Lundine also plays an active editing role at Randolph Lundine, a manuscript consulting company that she co-owns with Ladette Randolph, editor-in-chief of the journal, Ploughshares, and author of several books. At Randolph Lundine, Lundine works as a developmental editor, a role she describes as “a second set of eyes before the manuscript is sent to a publisher.”
A typical day for Lundine involves going over manuscripts and sifting through masses of emails and articles with the hopes of finding a new project to propose. Lundine said that the best part of her job is when “you are invested in a book or a scholarly work from conception to publishing. And it gets even better if the book goes on to win awards. It definitely gives me a great sense of pride.”
The people who work with Lundine feel the same pride about working with her. Judy Muller, author of “Emus Loose in Egnar: Big Stories from Small Towns,” had this to say about working with Lundine: “After Heather read my first draft, she was encouraging and blunt at the same time… The book that eventually went out to readers was vastly improved because of her editing skills. The excellent reviews that followed, from the Wall Street Journal to National Public Radio, would not have been possible without Heather Lundine’s expert guidance.”
As a manuscript consultant, Lundine says the most common error she finds while editing is that people tend to embellish their words too much. She calls it “purple prose.”
“People often get lost in their own narrative,” she said. “You find that people forget what they learned about writing when they were young, you forget narrative arc, and paragraph structure gets sloppy.”
As for her best advice to writers, she said: “Use clear, good words. Use the narrative arc, and make sure you know your audience.”
Lundine also posts writing prompts on her website regularly to help her authors grow their skills and to attract new writers.
As developing and acquiring editor, Lundine’s career has been fruitful. Her editing skills have taken her from an internship to owning her own business. Lundine has a lot on her
“The literary community is wonderful, fast-paced and being a part of it, you are constantly learning,” she said. “Knowing that you may have made a book a little better gives you a great sense of joy and pride.”
By Ryan Nielson
University of Nebraska-Lincoln
George Lauby decided to quit farming in the late ’90s to start working for his local newspaper.
Lauby got his start because he felt that a story by his local paper in Lexington, Nebraska, wasn’t properly covered.
“Like most people, I love to criticize a newspaper’s work,” Lauby said.
After he talked to employees at the paper about the story, he ultimately was offered a job there. He sold his farm and eventually became the editor for that paper.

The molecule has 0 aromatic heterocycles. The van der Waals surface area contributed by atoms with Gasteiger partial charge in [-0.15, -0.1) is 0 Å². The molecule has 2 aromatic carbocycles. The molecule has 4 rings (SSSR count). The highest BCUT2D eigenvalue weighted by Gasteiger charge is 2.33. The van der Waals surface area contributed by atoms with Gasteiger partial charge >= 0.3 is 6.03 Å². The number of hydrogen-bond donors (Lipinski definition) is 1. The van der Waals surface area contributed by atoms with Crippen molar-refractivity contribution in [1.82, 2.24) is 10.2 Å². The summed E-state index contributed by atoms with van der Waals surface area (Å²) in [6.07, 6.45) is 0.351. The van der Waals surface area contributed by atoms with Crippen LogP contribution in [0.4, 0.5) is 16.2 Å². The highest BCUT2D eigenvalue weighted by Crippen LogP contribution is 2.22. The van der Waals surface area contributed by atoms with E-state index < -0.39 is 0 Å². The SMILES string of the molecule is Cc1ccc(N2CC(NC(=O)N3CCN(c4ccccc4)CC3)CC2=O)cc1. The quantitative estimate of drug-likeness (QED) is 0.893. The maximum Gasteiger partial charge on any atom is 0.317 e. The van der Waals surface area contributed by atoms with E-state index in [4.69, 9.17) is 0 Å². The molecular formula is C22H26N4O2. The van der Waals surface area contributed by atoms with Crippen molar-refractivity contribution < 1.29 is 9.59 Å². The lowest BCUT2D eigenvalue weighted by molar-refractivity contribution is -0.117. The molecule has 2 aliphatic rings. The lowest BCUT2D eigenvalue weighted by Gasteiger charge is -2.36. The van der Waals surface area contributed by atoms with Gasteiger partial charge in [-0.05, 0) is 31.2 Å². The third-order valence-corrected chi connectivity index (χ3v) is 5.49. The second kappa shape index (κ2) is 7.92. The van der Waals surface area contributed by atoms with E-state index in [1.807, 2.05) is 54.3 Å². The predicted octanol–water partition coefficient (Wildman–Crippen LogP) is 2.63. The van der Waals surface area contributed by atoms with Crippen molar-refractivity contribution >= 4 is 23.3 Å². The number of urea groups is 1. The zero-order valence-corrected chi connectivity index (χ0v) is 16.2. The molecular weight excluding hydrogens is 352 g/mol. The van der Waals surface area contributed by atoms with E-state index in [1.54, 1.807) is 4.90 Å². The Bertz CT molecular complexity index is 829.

Later he started to work at the North Platte Telegraph. While working there, the paper was sold and Lauby decided to leave. That was when he created the The North Platte Bulletin in 2011.
Lauby believes locally owned newspapers are needed in small-town Nebraska. He created The North Platte Bulletin so there could be a local voice in North Platte instead of a corporate one.
The North Platte Bulletin has both a website and print editions. Online has important information but not as many features as the print edition. Because the online edition is free, if everything was on the website no one would buy the print edition. That’s why some features are reserved for print.
He employs some reporters, but he still has to do a lot of work himself.
With a limited staff, Lauby handles all of the editing and business side of the paper. “I take out the trash. I work in the business office. I design ads sometimes, and I write, I edit, I take photographs,” Lauby said.
Lauby said success requires juggling many things. His advice: Stay calm and focused. Concentrate on the future instead of past mistakes.
By Natasha Rausch
University of Nebraska-Lincoln
Heather Burns found a career in talking people off of ledges.
As a deputy editor at ESPN and one of the few women in sports editing, Burns uses her level-headedness to calm her reporters at the sight of trouble.
“I think I can be a bit more of a peacekeeper because I don’t lose my head over things,” Burns said. “Whereas a lot of guy sports editors just get pissed and start stomping around, and that doesn’t help anything.”
Although Burns has used her calm attitude to her advantage, being a woman in the industry has come with its challenges.
As a college reporter, she ignored the 50-year-old coaches who thought a girl couldn’t learn the ins and outs of sports.
As a young journalist trying to break into the business in 1992, she ignored the Reno Gazette-Journal editor who asked why a female would want to be a sports reporter.
Now, as an editor at ESPN, she ignored the McDonald’s worker who questioned her choice in jersey because she was a woman.
“They believed that because I was a woman I knew nothing about sports, and that still happens sometimes today,” Burns said. “It doesn’t matter if you’re a woman or a man; it just matters if you know your stuff.”
Burns has been learning her stuff since she was 3 years old, when Saturdays and Sundays were nothing but days to watch football with her dad.
It was then that she fell in love with sports and most of all, the National Football League (NFL).
“I just think that sports were the first reality TV,” Burns said. “Sports do something for people that nothing else does. They take you away from your life, and it’s a lot of fun.”
Burns, a graduate of the University of Iowa, started her career as a stringer, taking phone calls at the Iowa City Press Citizen for the sports desk.